United they stand
FC United's collective fury at Man United's takeover by rich Yanks goes so much deeper than scarf waving.
FOR FC UNITED of Manchester, the FA Cup dream is over, but the rebellion is just starting to gather pace. Membership for the non-league club is up, local authorities are singing its praises and consent has recently been granted to build a new stadium. In the uncaring world of uber-professional sport, where community values have been overrun by avarice and greed, the Rebels' trailblazing success is starting to attract a cult following.
The five-year-old protest vessel of legions of disgruntled Manchester United supporters, FC have stunned fans and opponents alike this season, initially knocking over first-division Rochdale in the opening round of the FA Cup, and then forcing Brighton into a second-round replay a few weeks later. That they were eventually swept aside 4-0 on Thursday by a team four divisions above them was no great shock. The much bigger surprise has been the traction so far gained.
Wholly community-owned, FC United were formed in 2005 by Manchester United supporters dismayed over the debt-laden takeover of their team by the USA's Glazer family. At present, playing out of the Bury club ground at Gigg Lane, they have more than 2000 members on their books, all of whom have one voting share in the organisation. Volunteers look after everything from ticket sales to pitch preparation. Last year, FC won the UK's Cooperative Excellence Award.
Whereas the mega-wealthy English Premier League clubs have abdicated any thoughts of community responsibility in their rush for profit, FC have deliberately resurrected the values of yesteryear. Ticket prices at Old Trafford start at 13.50 (for paid-up senior citizens); entry prices at Gigg Lane start at 2. Manchester United striker Wayne Rooney rakes in about 200,000 a week, FC's leading goal-scorer, Michael Norton, is a tiler paid 80 a game. The manager of the team, Karl Marginson, is a fruit and vege man. The side's first goalkeeper, Barry George, worked on the checkout at a local supermarket. It's old school stuff, with the players and coaching staff happily spreading their message each week at surrounding schools and hospitals, to the delight of the local borough councils. Indeed, FC's push to buy land for a new stadium at Newton Heath has been fast-tracked, such has been the depth of the goodwill fostered.
Yes, that's right, Newton Heath, not only the original birthplace of Manchester United, but one of the most deprived areas of the greater Manchester region. Before the move across town and the change of name in 1902, the club played in green and gold, the colours now flown in an anti-Glazer protest at every Manchester United game, home or away. Newton Heath, where eight streets are named after the players who perished in the 1958 Munich air disaster.
FC United are going a long way towards replicating the old club's philosophy and approach. They not only have a code of conduct for players and coaching staff, but also for their own supporters. Fans are encouraged to support their own team and also (shock, horror) the opposition; to show their appreciation for good play and to respect the decisions of the match officials. Booing is a no-no. Rather than simply reflecting community values, FC are trying to drive them.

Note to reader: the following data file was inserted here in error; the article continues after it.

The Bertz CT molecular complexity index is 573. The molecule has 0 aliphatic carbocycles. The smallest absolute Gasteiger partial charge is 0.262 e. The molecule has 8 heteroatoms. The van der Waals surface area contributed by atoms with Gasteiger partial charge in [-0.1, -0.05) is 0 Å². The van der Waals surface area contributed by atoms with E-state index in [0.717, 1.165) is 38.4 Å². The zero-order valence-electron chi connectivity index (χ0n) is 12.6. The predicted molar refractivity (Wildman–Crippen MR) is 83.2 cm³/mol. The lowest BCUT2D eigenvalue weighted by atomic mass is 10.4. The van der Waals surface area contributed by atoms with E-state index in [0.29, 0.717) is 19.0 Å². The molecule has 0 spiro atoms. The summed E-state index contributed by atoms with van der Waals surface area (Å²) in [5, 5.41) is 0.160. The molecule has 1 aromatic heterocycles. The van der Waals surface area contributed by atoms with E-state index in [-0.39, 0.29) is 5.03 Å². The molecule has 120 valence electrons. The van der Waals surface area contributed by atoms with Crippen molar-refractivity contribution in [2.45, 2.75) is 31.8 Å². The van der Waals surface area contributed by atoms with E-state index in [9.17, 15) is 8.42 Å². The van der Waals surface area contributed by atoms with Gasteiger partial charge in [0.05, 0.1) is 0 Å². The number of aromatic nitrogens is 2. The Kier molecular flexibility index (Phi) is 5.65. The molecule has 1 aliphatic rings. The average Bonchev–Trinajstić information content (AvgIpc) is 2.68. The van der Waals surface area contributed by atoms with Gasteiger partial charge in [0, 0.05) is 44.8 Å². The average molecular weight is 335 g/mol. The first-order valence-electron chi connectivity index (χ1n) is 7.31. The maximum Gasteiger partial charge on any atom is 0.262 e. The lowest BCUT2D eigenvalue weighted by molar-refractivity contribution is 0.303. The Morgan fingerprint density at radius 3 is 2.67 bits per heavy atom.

If Prime Minister John Key and his cohorts really want an idea about where their funding priorities in sport should lie, they could get a hint from these guys. Rather than chasing the bucket of gold at all costs, FC have begun to strip their activity back to what really matters. Socially unacceptable on-field behaviours such as cheating, lying and opportunistic violence have been rejected out of hand. A commitment to the community is included in the constitution.
Not that they've lacked purpose in the competitive arena; in fact, far from it. In their first three years, the Rebels won a number of trophies and consecutive promotions into higher competitions. The 3-2 FA Cup win over Rochdale last month, watched by 4000 travelling FC fans, was a breathtaking result, the winning goal coming in the last minute of injury time. And to even draw with Brighton, currently leading the English FA's first division, was considered an outrageous achievement.
So well known have FC become, that they are now being courted by other cause celebre clubs throughout Britain and Europe. They travelled to Hamburg last season to help celebrate the 100th anniversary of the St Pauli side, reportedly the most passionately anti-fascist club in Germany. They were also flown to Belfast for a match against Cliftonville, Ireland's oldest football team. For a club that started out as a protest movement, FC seems to be doing a lot more than merely oppose.
They sing as well, or at least their fans do. One of the recent favourites is apparently the Carpenters song "Top of the World", which was sung solidly by FC supporters for 30 minutes after the end of the Rochdale tie. There's also an adaption of that old Sex Pistols' number "Anarchy in the UK" ("I am an FC fan"). They even churn out some former favourites from Old Trafford, particularly about former star Eric Cantona, who previously went public with his support for their initiative.
It was about a year ago that respected journalist David Walsh warned that professionalism and big business activity was ruining sport, but doubted anything could be done about it. The Rebels of Manchester have offered hope that all is not lost. They might be small, even insignificant, but they've managed to remind us what sport is all about. Not to mention how we can go about reclaiming it. The message is that communities can fight back, after all. Vive le revolution.
Sunday Star Times